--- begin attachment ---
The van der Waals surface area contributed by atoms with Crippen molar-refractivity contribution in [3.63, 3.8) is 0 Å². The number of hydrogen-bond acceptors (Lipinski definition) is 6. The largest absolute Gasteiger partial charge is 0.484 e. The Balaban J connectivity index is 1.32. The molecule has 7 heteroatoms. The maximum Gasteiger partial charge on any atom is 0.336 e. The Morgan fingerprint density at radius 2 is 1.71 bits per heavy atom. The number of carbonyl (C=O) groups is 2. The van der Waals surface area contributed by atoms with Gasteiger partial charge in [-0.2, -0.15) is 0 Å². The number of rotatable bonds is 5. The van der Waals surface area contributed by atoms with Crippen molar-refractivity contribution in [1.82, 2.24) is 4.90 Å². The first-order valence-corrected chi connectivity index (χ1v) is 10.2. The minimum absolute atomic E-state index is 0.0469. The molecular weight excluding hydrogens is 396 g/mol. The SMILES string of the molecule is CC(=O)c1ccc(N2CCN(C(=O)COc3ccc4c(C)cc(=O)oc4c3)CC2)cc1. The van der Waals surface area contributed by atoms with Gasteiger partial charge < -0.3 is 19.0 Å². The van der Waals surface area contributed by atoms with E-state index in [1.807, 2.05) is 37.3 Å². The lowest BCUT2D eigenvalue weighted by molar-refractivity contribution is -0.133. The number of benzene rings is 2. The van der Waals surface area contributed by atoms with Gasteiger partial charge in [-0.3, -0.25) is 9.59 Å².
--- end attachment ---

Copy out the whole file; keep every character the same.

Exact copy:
The van der Waals surface area contributed by atoms with Crippen molar-refractivity contribution in [3.63, 3.8) is 0 Å². The number of hydrogen-bond acceptors (Lipinski definition) is 6. The largest absolute Gasteiger partial charge is 0.484 e. The Balaban J connectivity index is 1.32. The molecule has 7 heteroatoms. The maximum Gasteiger partial charge on any atom is 0.336 e. The Morgan fingerprint density at radius 2 is 1.71 bits per heavy atom. The number of carbonyl (C=O) groups is 2. The van der Waals surface area contributed by atoms with Gasteiger partial charge in [-0.2, -0.15) is 0 Å². The number of rotatable bonds is 5. The van der Waals surface area contributed by atoms with Crippen molar-refractivity contribution in [1.82, 2.24) is 4.90 Å². The first-order valence-corrected chi connectivity index (χ1v) is 10.2. The minimum absolute atomic E-state index is 0.0469. The molecular weight excluding hydrogens is 396 g/mol. The SMILES string of the molecule is CC(=O)c1ccc(N2CCN(C(=O)COc3ccc4c(C)cc(=O)oc4c3)CC2)cc1. The van der Waals surface area contributed by atoms with Gasteiger partial charge < -0.3 is 19.0 Å². The van der Waals surface area contributed by atoms with E-state index in [1.807, 2.05) is 37.3 Å². The lowest BCUT2D eigenvalue weighted by molar-refractivity contribution is -0.133. The number of benzene rings is 2. The van der Waals surface area contributed by atoms with Gasteiger partial charge in [-0.3, -0.25) is 9.59 Å².